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It was John’s first year as a state trooper. He came up behind an older white Honda sedan with two male occupants. The front windshield was broken badly, violating state law. He turned on the lights to make the stop, and the car started to slow. As it did, the passenger looked back and took whatever was in his hands and stuffed it under the front passenger seat. These types of movements pose an immediate threat to an officer. This could be anything: a gun, a knife, a club, a bomb… anything.

 John stepped from the car and made a passenger side approach. John asked the passenger to exit, and he did.

 “What did you stuff under your front seat?” asked the trooper.

This was followed by a blank look and an open mouth. The hispanic male replied, “No comprendo señor!”

For John’s safety, he turned the passenger around and patted him down. John then informed him that he was going to look under the seat to check it out. However, with another passenger in the car the pat down procedure had to be repeated with the driver first.

Before we go too far though, I must mention that this story is not about what was under the seat. The passenger had stowed an open bag of flaming hot Cheetos under his seat. That also explains why his fingers were covered with red Cheeto powder. Yummm.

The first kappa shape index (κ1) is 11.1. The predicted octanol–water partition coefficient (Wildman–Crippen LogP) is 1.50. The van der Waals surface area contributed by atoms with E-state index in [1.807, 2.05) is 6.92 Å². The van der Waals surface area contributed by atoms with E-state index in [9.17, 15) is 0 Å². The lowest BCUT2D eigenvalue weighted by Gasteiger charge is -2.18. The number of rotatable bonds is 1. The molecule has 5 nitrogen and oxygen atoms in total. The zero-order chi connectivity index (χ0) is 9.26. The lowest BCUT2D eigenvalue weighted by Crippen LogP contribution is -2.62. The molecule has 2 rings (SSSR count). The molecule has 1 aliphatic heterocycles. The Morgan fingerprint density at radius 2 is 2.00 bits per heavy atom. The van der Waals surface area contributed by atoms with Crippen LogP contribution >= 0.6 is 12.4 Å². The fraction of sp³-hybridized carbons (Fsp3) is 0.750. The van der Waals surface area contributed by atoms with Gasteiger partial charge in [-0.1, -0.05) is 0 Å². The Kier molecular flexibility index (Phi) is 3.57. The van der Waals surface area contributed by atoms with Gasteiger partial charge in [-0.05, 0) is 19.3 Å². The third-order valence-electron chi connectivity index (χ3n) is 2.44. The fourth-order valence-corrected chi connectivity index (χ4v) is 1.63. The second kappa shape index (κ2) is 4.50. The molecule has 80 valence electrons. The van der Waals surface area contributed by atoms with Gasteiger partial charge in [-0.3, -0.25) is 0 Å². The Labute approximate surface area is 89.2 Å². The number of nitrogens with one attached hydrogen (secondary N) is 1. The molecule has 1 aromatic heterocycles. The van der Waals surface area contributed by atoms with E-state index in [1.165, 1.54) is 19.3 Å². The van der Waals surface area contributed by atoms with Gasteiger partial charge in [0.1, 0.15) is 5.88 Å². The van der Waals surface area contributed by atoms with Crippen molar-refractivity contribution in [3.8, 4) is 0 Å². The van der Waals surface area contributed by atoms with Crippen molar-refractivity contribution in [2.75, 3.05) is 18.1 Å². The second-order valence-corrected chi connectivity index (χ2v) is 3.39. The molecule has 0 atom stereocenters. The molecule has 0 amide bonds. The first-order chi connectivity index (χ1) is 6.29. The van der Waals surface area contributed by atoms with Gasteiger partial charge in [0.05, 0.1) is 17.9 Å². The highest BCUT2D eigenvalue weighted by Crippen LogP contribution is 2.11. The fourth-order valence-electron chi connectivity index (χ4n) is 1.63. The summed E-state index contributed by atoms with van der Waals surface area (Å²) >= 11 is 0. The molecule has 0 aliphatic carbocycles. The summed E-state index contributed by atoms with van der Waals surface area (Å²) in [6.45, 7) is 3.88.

Trooper John went to the other side of the car. The driver stepped out. John said that his amigo had put something under his seat and asked him what it was.

Blank look, open mouth. “señor, no hablo ingles.”

“Nice,” John thought. “These guys have no idea why I need to search them.”

John said he was going to be searching under the passenger seat, and he needed to pat him down too. While weapons during traffic stops make for lively interaction, they are frowned upon.

The trooper ask the driver to turn around, separate his feet and put his hands behind his back. John began patting him down when he came across a long slender object in his front right pocket. John asked what it was.

The driver replied, “Uh, no se.”

John told him he was going to reach in and take it out. He reached in carefully with his hand and pulled out the mystery. Much to his chagrin, he was holding in his fingers a very well used, nearly illegible tube of Preparation H.

John asked, “Why do you have this?” and the passenger replied, “Uh, señor…. My butt is sick!”


Lesson 1: Always carry hand gel. Always.

Lesson 2: Sometimes it’s just better not to ask.

Lesson 3: Cheeto powder is just as good on the fingers as it is on the chips.

The Moral: Sometimes we need to act for the safety of our families or friends in ways that may not be understood. We may try to explain, but things are lost in translation. Some will give up because they don’t want to look stupid or be misunderstood. Never compromise your family’s  safety for appearances. Step up for your children or your spouse. Be willing to be misunderstood. Be a hero in your family’s or friend’s mind, regardless of outside opinions.


photo(s) courtesy of Stock.XCHNG (

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